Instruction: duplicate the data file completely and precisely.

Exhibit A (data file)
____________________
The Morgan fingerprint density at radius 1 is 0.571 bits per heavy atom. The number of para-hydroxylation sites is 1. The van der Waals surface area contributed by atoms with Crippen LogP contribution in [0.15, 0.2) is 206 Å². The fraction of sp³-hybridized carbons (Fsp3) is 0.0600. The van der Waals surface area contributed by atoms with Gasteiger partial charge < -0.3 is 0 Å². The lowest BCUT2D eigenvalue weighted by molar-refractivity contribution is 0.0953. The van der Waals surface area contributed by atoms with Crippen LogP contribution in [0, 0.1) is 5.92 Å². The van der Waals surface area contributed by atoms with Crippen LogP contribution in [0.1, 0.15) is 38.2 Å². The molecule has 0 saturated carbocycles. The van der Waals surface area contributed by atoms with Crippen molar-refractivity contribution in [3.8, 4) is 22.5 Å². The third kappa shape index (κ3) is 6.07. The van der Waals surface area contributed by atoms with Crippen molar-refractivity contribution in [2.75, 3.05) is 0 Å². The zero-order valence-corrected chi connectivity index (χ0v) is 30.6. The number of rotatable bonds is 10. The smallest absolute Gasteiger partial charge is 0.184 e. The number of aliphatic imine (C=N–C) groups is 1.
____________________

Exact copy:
The Morgan fingerprint density at radius 1 is 0.571 bits per heavy atom. The number of para-hydroxylation sites is 1. The van der Waals surface area contributed by atoms with Crippen LogP contribution in [0.15, 0.2) is 206 Å². The fraction of sp³-hybridized carbons (Fsp3) is 0.0600. The van der Waals surface area contributed by atoms with Gasteiger partial charge < -0.3 is 0 Å². The lowest BCUT2D eigenvalue weighted by molar-refractivity contribution is 0.0953. The van der Waals surface area contributed by atoms with Crippen LogP contribution in [0, 0.1) is 5.92 Å². The van der Waals surface area contributed by atoms with Crippen LogP contribution in [0.1, 0.15) is 38.2 Å². The molecule has 0 saturated carbocycles. The van der Waals surface area contributed by atoms with Crippen molar-refractivity contribution in [3.8, 4) is 22.5 Å². The third kappa shape index (κ3) is 6.07. The van der Waals surface area contributed by atoms with Crippen molar-refractivity contribution in [2.75, 3.05) is 0 Å². The zero-order valence-corrected chi connectivity index (χ0v) is 30.6. The number of rotatable bonds is 10. The smallest absolute Gasteiger partial charge is 0.184 e. The number of aliphatic imine (C=N–C) groups is 1.